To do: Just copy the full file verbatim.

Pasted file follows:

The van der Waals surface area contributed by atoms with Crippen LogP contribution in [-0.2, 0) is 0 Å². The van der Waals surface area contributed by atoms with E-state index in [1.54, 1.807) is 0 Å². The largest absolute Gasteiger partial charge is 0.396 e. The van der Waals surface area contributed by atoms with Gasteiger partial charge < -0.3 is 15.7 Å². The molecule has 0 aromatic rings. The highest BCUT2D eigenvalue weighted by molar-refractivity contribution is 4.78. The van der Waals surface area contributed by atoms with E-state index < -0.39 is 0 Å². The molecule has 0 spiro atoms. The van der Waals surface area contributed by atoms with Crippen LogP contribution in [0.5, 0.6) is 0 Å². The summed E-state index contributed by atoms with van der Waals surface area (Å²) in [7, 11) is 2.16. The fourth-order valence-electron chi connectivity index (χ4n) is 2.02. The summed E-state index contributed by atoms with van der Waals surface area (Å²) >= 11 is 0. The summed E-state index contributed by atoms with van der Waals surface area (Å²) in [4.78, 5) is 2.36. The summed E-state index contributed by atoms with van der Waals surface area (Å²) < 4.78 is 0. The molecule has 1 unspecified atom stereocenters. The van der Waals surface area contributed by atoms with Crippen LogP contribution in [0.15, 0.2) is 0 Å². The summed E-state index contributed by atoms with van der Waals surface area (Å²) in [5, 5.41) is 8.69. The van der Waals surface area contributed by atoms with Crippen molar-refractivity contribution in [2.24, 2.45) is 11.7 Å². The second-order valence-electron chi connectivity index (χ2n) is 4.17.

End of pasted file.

The van der Waals surface area contributed by atoms with Crippen LogP contribution in [-0.2, 0) is 0 Å². The van der Waals surface area contributed by atoms with E-state index in [1.54, 1.807) is 0 Å². The largest absolute Gasteiger partial charge is 0.396 e. The van der Waals surface area contributed by atoms with Gasteiger partial charge < -0.3 is 15.7 Å². The molecule has 0 aromatic rings. The highest BCUT2D eigenvalue weighted by molar-refractivity contribution is 4.78. The van der Waals surface area contributed by atoms with E-state index < -0.39 is 0 Å². The molecule has 0 spiro atoms. The van der Waals surface area contributed by atoms with Crippen LogP contribution in [0.5, 0.6) is 0 Å². The summed E-state index contributed by atoms with van der Waals surface area (Å²) in [7, 11) is 2.16. The fourth-order valence-electron chi connectivity index (χ4n) is 2.02. The summed E-state index contributed by atoms with van der Waals surface area (Å²) >= 11 is 0. The summed E-state index contributed by atoms with van der Waals surface area (Å²) in [4.78, 5) is 2.36. The summed E-state index contributed by atoms with van der Waals surface area (Å²) < 4.78 is 0. The molecule has 1 unspecified atom stereocenters. The van der Waals surface area contributed by atoms with Crippen LogP contribution in [0.15, 0.2) is 0 Å². The summed E-state index contributed by atoms with van der Waals surface area (Å²) in [5, 5.41) is 8.69. The van der Waals surface area contributed by atoms with Crippen molar-refractivity contribution in [2.24, 2.45) is 11.7 Å². The second-order valence-electron chi connectivity index (χ2n) is 4.17.